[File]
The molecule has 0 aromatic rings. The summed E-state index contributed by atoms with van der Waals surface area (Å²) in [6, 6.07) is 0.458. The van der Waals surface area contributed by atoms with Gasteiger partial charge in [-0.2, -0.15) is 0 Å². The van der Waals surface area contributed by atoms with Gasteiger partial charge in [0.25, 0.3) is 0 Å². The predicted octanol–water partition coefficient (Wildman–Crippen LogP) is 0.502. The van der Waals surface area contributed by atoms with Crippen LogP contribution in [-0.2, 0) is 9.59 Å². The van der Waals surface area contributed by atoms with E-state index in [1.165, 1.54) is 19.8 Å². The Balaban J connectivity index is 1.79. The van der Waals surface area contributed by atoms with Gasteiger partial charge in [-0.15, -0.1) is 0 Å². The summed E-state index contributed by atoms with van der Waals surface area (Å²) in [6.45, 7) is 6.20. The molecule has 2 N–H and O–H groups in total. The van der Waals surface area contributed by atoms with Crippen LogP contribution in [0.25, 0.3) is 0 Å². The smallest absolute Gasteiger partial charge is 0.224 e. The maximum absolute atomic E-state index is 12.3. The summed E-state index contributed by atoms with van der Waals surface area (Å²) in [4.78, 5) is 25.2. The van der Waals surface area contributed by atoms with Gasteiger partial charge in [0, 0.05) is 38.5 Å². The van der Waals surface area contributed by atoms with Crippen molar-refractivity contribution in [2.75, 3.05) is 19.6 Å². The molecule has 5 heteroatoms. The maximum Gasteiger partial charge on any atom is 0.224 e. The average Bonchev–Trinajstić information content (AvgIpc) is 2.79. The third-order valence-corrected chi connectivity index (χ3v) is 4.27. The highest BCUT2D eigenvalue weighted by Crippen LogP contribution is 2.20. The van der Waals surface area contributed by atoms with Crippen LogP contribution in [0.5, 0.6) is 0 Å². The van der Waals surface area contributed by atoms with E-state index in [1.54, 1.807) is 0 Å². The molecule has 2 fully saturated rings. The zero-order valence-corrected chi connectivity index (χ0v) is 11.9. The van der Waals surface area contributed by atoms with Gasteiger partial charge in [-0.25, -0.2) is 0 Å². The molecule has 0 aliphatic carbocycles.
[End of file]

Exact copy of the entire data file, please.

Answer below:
The molecule has 0 aromatic rings. The summed E-state index contributed by atoms with van der Waals surface area (Å²) in [6, 6.07) is 0.458. The van der Waals surface area contributed by atoms with Gasteiger partial charge in [-0.2, -0.15) is 0 Å². The van der Waals surface area contributed by atoms with Gasteiger partial charge in [0.25, 0.3) is 0 Å². The predicted octanol–water partition coefficient (Wildman–Crippen LogP) is 0.502. The van der Waals surface area contributed by atoms with Crippen LogP contribution in [-0.2, 0) is 9.59 Å². The van der Waals surface area contributed by atoms with E-state index in [1.165, 1.54) is 19.8 Å². The Balaban J connectivity index is 1.79. The van der Waals surface area contributed by atoms with Gasteiger partial charge in [-0.15, -0.1) is 0 Å². The summed E-state index contributed by atoms with van der Waals surface area (Å²) in [6.45, 7) is 6.20. The molecule has 2 N–H and O–H groups in total. The van der Waals surface area contributed by atoms with Crippen LogP contribution in [0.25, 0.3) is 0 Å². The smallest absolute Gasteiger partial charge is 0.224 e. The maximum absolute atomic E-state index is 12.3. The summed E-state index contributed by atoms with van der Waals surface area (Å²) in [4.78, 5) is 25.2. The van der Waals surface area contributed by atoms with Gasteiger partial charge in [0, 0.05) is 38.5 Å². The van der Waals surface area contributed by atoms with Crippen molar-refractivity contribution in [2.75, 3.05) is 19.6 Å². The molecule has 5 heteroatoms. The maximum Gasteiger partial charge on any atom is 0.224 e. The average Bonchev–Trinajstić information content (AvgIpc) is 2.79. The third-order valence-corrected chi connectivity index (χ3v) is 4.27. The highest BCUT2D eigenvalue weighted by Crippen LogP contribution is 2.20. The van der Waals surface area contributed by atoms with Crippen LogP contribution in [0.5, 0.6) is 0 Å². The van der Waals surface area contributed by atoms with E-state index in [1.54, 1.807) is 0 Å². The molecule has 2 fully saturated rings. The zero-order valence-corrected chi connectivity index (χ0v) is 11.9. The van der Waals surface area contributed by atoms with Gasteiger partial charge in [-0.25, -0.2) is 0 Å². The molecule has 0 aliphatic carbocycles.